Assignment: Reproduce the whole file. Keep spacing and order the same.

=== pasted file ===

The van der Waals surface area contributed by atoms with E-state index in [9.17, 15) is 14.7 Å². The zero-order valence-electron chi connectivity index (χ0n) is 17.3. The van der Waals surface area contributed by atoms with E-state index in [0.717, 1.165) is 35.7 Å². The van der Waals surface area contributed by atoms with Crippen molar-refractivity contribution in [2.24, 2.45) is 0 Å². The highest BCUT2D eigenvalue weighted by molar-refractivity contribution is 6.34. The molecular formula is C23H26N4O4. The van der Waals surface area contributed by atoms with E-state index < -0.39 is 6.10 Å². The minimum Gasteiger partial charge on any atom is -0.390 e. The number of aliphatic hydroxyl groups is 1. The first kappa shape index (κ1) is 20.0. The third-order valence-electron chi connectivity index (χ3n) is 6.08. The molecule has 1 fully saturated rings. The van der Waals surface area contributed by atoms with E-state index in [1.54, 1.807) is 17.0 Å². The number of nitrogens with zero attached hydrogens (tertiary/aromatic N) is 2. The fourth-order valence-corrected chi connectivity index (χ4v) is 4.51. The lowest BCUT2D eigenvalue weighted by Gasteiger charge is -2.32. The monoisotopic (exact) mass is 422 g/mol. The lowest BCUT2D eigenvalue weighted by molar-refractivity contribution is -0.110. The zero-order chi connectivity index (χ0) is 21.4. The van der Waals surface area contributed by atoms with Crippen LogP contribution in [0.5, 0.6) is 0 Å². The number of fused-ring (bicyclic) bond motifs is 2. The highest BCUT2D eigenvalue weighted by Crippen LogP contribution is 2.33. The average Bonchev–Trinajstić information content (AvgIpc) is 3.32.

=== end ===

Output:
The van der Waals surface area contributed by atoms with E-state index in [9.17, 15) is 14.7 Å². The zero-order valence-electron chi connectivity index (χ0n) is 17.3. The van der Waals surface area contributed by atoms with E-state index in [0.717, 1.165) is 35.7 Å². The van der Waals surface area contributed by atoms with Crippen molar-refractivity contribution in [2.24, 2.45) is 0 Å². The highest BCUT2D eigenvalue weighted by molar-refractivity contribution is 6.34. The molecular formula is C23H26N4O4. The van der Waals surface area contributed by atoms with E-state index < -0.39 is 6.10 Å². The minimum Gasteiger partial charge on any atom is -0.390 e. The number of aliphatic hydroxyl groups is 1. The first kappa shape index (κ1) is 20.0. The third-order valence-electron chi connectivity index (χ3n) is 6.08. The molecule has 1 fully saturated rings. The van der Waals surface area contributed by atoms with E-state index in [1.54, 1.807) is 17.0 Å². The number of nitrogens with zero attached hydrogens (tertiary/aromatic N) is 2. The fourth-order valence-corrected chi connectivity index (χ4v) is 4.51. The lowest BCUT2D eigenvalue weighted by Gasteiger charge is -2.32. The monoisotopic (exact) mass is 422 g/mol. The lowest BCUT2D eigenvalue weighted by molar-refractivity contribution is -0.110. The zero-order chi connectivity index (χ0) is 21.4. The van der Waals surface area contributed by atoms with Crippen LogP contribution in [0.5, 0.6) is 0 Å². The number of fused-ring (bicyclic) bond motifs is 2. The highest BCUT2D eigenvalue weighted by Crippen LogP contribution is 2.33. The average Bonchev–Trinajstić information content (AvgIpc) is 3.32.